At Duckhook Customs, we bring together the traditions of hunting and fishing to the golf course. As one of the founders who hunted and fished more than golfed growing up, I thought comparing golf to hunting and fishing might be worthwhile. I grew up in the South, hunting the woods of Virginia for deer, squirrels, dove, and rabbits and fishing the Chesapeake Bay in an old wooden diesel powered oyster boat for spot, croaker, blues, and flounder. Farm ponds for bass and blue hills were high on the list too. My family wasn’t into golf but we loved being outside. Later in life I moved to Michigan and began to enjoy more waterfowl hunting. Golf came late in life to me, after the kids went off to college. The sports (or pastimes, if you prefer) are strangely similar. Let me explain.
To start off, golf is a target sport. You’re aiming, so accuracy is important. It’s easy to see how hunting has that in common but fishing does too. I was in the Florida Keys on a 17’ flats boat fishing for tarpon with live crab on a hot day. In the distance, two permit we’re heading our way. Permit is a prized fish and rarely caught. Having worked in the fishing industry for a few years, I was pretty decent with a rod. That day I was lucky enough to cast at the perfect spot for the bite and landed a 16 pounder. Hole in one! A few inches off and the fish would have passed by. Fly fishing is an accuracy sport if you haven’t tried it. I normally am just trying to keep the dang fly out of a tree and wet, but for those with skill, the fly lands perfectly at the seam where water heading downstream meets with the eddy heading upstream, a place known for holding hungry trout.
Next up? Skill. All three of these sports require skill. While you can enjoy them as a beginner, taking that 40 yard shot at a wild South Dakota pheasant heading downwind is gonna be tough if you haven’t hunted birds for years. Any shot at a bird zipping by can be tough. And getting a birdie on the links doesn’t come to newbies very often either. Success is measured in years of practice, not months. How about the deer hunter in a tiny tree stand with freezing hands trying to make that 40+ yard shot on the monster buck-of-a-lifetime without letting the adrenaline spike get to her. It’s about the same as hammering the long putt for par to win the club championship. It’ll get the heart beating and only the skilled can keep their proverbial s&@$ together to make it happen.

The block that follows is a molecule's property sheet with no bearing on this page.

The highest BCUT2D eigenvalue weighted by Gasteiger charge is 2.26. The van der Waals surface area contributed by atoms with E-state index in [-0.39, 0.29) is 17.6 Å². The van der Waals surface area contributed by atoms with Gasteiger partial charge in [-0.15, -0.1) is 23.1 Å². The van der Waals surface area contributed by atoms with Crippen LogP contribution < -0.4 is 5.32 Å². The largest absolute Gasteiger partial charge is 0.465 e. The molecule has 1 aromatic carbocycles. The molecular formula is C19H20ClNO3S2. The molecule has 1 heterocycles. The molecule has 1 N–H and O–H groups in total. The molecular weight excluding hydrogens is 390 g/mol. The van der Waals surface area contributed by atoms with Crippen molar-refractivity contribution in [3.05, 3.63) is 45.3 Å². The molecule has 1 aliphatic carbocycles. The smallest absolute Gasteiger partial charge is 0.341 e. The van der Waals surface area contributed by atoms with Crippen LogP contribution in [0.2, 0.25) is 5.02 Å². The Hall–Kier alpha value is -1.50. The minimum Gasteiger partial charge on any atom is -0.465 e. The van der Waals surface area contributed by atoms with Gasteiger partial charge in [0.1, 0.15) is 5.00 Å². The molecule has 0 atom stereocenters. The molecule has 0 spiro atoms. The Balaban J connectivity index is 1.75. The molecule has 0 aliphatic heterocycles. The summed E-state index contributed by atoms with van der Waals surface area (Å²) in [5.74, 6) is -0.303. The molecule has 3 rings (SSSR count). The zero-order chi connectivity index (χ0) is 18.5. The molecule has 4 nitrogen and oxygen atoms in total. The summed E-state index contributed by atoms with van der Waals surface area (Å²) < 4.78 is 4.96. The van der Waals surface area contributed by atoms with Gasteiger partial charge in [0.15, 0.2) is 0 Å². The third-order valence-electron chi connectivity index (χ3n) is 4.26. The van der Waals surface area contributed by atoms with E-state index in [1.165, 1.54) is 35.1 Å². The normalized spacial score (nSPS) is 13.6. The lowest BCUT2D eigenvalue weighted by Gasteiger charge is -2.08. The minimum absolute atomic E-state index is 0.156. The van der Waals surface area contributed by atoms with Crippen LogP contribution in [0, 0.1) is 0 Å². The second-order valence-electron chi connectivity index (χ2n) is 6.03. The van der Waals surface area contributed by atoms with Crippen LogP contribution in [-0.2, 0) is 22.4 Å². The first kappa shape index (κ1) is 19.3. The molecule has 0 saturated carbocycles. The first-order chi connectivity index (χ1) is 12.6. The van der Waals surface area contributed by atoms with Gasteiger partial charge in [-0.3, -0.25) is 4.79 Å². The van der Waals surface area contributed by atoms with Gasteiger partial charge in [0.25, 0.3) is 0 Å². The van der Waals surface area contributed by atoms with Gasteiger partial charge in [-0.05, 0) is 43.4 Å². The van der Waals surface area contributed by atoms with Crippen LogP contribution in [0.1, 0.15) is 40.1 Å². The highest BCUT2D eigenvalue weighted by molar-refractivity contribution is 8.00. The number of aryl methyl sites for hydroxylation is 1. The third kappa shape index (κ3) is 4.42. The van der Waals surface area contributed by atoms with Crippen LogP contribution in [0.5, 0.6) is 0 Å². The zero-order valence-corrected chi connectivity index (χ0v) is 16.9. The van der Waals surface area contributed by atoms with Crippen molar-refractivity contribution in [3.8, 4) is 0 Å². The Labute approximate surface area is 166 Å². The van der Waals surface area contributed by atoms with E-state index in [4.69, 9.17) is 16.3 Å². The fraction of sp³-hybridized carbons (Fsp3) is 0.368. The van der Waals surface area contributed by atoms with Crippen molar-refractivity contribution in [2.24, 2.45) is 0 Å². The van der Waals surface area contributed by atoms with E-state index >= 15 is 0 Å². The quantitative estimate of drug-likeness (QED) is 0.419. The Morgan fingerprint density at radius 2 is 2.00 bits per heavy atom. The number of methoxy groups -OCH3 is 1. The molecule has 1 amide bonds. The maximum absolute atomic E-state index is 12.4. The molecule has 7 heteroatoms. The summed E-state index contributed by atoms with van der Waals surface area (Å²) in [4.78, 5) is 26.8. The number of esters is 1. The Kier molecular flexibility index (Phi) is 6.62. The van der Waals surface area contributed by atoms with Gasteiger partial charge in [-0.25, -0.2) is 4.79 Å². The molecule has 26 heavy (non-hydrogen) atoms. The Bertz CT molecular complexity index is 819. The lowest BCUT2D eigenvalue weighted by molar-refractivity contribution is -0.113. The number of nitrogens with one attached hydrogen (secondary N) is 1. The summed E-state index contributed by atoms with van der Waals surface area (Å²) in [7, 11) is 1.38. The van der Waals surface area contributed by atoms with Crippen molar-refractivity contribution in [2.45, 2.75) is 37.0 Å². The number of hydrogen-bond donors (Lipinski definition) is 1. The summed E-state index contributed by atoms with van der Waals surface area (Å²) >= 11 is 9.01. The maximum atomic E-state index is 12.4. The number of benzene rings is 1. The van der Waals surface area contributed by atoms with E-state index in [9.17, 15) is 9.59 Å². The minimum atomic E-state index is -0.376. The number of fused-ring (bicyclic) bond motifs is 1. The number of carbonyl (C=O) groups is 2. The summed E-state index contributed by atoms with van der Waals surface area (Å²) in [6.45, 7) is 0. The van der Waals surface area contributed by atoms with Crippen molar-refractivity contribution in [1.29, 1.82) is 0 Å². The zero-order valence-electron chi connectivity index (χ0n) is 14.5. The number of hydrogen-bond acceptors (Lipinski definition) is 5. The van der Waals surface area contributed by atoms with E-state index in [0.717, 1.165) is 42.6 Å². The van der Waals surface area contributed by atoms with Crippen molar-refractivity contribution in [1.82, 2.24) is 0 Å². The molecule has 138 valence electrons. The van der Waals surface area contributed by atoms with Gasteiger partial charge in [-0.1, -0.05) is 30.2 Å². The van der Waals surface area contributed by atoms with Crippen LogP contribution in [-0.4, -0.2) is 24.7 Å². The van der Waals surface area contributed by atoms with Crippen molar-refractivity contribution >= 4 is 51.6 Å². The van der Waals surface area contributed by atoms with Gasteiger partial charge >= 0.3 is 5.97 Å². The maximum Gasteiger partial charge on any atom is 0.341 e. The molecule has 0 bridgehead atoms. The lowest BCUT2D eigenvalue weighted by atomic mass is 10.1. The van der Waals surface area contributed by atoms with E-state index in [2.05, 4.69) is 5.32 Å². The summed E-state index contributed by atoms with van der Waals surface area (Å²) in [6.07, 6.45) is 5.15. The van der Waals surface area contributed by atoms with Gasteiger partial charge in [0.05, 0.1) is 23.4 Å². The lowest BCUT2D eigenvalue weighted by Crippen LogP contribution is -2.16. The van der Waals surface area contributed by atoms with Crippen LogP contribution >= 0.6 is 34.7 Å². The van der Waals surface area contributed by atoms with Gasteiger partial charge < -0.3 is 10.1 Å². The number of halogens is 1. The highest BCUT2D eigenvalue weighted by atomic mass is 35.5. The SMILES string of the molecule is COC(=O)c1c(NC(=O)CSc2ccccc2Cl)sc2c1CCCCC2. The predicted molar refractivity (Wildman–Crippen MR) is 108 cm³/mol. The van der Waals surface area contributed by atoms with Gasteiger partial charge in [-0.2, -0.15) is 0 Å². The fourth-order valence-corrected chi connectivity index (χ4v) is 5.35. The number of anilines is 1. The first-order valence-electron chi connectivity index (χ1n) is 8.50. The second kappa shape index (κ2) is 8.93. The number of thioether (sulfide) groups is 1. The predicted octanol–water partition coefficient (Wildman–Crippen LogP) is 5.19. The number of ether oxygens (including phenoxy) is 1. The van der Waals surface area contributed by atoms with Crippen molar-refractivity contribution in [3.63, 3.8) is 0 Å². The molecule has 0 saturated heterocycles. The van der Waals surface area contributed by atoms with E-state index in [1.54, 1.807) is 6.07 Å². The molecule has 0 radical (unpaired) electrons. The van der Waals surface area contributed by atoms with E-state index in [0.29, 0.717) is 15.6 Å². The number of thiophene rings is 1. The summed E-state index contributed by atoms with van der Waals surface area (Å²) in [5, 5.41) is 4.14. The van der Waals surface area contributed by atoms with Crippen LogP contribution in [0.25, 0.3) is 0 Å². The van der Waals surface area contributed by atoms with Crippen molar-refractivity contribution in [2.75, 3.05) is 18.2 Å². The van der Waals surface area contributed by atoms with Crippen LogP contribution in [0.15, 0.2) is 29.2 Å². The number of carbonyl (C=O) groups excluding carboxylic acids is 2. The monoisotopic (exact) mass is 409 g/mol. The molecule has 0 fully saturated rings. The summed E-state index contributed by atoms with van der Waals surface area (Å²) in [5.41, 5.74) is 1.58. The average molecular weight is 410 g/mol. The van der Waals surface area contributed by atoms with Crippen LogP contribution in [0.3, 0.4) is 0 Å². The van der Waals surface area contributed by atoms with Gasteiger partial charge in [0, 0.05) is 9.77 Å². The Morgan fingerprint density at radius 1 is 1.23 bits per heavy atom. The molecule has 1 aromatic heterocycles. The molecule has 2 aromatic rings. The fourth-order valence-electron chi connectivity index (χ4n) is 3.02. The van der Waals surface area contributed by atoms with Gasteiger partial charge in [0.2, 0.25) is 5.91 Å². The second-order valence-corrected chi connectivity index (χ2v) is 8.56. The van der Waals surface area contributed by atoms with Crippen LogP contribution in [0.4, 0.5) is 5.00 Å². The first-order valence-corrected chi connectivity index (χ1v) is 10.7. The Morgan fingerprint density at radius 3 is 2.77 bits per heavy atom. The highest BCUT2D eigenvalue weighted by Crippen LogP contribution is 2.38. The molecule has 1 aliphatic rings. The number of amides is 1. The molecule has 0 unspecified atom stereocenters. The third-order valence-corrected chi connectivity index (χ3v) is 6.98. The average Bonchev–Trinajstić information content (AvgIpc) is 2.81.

Third, golf is a social sport done in small groups. Most of my best hunting and fishing trips have been with a few family members or best friends. The activity is often individual but it’s done in front of others, which makes for some friendly ribbing opportunities. Golf and hunting/fishing can also be a team sport. The friendly golf scramble for example. How about when we hooked into a 75 pound sturgeon in Oregon and passed the rod around because we were too tired to reel. Or crabbing for dungeoness crabs where one person is trying to drive the boat (not very well, you know who you are) in a strong current, another is pulling the heavy crab trap line, and the third is managing the crabs and acting as crew chief. Team sport!! We often hunt as a group, surrounding a marsh to improve our chances at wood ducks, geese, or mallards. Or holding a marching line in a cornfield to prevent pheasants from slipping by.
Lastly, you can’t enjoy these sports if you don’t love being outside and in nature. Now a man made golf course may not be virgin nature but there are some absolutely gorgeous courses that look like nature’s finest, like the rambling Scottish style dunes of Acadia Bluffs on the rugged shore of Lake Michigan.
As I write this, it’s opening day for deer season in Michigan where it’s a balmy 63 and sunny. Thirty turkeys just walked past the blind where I’ve been diligently scouring the field and woods. The field is a deep green layer of alfalfa that certainly reminds me of every fairway I can’t hit with my drives. Whether I get a deer or not today, I count it as a major success, especially since I get to spend the day with my grown up son who lives far away. Can’t wait to visit him in the spring for a round of golf.